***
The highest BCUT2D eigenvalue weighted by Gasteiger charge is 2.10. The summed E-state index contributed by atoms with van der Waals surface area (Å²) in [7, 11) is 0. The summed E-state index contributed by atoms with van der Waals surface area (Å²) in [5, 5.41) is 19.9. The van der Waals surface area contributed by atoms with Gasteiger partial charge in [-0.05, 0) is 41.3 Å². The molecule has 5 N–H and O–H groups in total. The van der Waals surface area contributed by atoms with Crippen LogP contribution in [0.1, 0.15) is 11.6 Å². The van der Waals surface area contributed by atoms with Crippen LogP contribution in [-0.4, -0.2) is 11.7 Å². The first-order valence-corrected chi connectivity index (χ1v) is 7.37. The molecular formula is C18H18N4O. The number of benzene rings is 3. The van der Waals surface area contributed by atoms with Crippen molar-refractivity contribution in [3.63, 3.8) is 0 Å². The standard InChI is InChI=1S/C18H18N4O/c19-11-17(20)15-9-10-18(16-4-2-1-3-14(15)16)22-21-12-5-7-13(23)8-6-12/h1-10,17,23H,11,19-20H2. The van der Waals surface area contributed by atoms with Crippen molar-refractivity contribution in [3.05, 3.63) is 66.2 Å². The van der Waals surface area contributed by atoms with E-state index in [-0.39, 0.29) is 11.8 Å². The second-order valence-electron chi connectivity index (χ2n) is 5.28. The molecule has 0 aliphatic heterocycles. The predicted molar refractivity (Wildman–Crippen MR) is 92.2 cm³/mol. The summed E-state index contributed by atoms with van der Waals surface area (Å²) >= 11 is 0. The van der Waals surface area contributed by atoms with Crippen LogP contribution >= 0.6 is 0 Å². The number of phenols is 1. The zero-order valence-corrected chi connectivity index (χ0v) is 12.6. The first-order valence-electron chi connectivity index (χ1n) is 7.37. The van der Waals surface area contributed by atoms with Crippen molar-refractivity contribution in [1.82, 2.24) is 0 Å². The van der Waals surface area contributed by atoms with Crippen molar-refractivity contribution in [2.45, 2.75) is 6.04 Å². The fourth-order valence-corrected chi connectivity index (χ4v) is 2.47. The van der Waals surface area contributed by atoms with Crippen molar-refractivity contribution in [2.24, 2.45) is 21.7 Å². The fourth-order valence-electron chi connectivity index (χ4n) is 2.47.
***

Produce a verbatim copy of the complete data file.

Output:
The highest BCUT2D eigenvalue weighted by Gasteiger charge is 2.10. The summed E-state index contributed by atoms with van der Waals surface area (Å²) in [7, 11) is 0. The summed E-state index contributed by atoms with van der Waals surface area (Å²) in [5, 5.41) is 19.9. The van der Waals surface area contributed by atoms with Gasteiger partial charge in [-0.05, 0) is 41.3 Å². The molecule has 5 N–H and O–H groups in total. The van der Waals surface area contributed by atoms with Crippen LogP contribution in [0.1, 0.15) is 11.6 Å². The van der Waals surface area contributed by atoms with Crippen LogP contribution in [-0.4, -0.2) is 11.7 Å². The first-order valence-corrected chi connectivity index (χ1v) is 7.37. The molecular formula is C18H18N4O. The number of benzene rings is 3. The van der Waals surface area contributed by atoms with Crippen molar-refractivity contribution in [3.63, 3.8) is 0 Å². The standard InChI is InChI=1S/C18H18N4O/c19-11-17(20)15-9-10-18(16-4-2-1-3-14(15)16)22-21-12-5-7-13(23)8-6-12/h1-10,17,23H,11,19-20H2. The van der Waals surface area contributed by atoms with Crippen molar-refractivity contribution in [3.05, 3.63) is 66.2 Å². The van der Waals surface area contributed by atoms with E-state index in [-0.39, 0.29) is 11.8 Å². The second-order valence-electron chi connectivity index (χ2n) is 5.28. The molecule has 0 aliphatic heterocycles. The predicted molar refractivity (Wildman–Crippen MR) is 92.2 cm³/mol. The summed E-state index contributed by atoms with van der Waals surface area (Å²) >= 11 is 0. The van der Waals surface area contributed by atoms with Crippen LogP contribution >= 0.6 is 0 Å². The number of phenols is 1. The zero-order valence-corrected chi connectivity index (χ0v) is 12.6. The first-order valence-electron chi connectivity index (χ1n) is 7.37. The van der Waals surface area contributed by atoms with Crippen molar-refractivity contribution in [1.82, 2.24) is 0 Å². The van der Waals surface area contributed by atoms with Crippen molar-refractivity contribution in [2.45, 2.75) is 6.04 Å². The fourth-order valence-corrected chi connectivity index (χ4v) is 2.47. The van der Waals surface area contributed by atoms with Crippen molar-refractivity contribution in [2.24, 2.45) is 21.7 Å². The fourth-order valence-electron chi connectivity index (χ4n) is 2.47.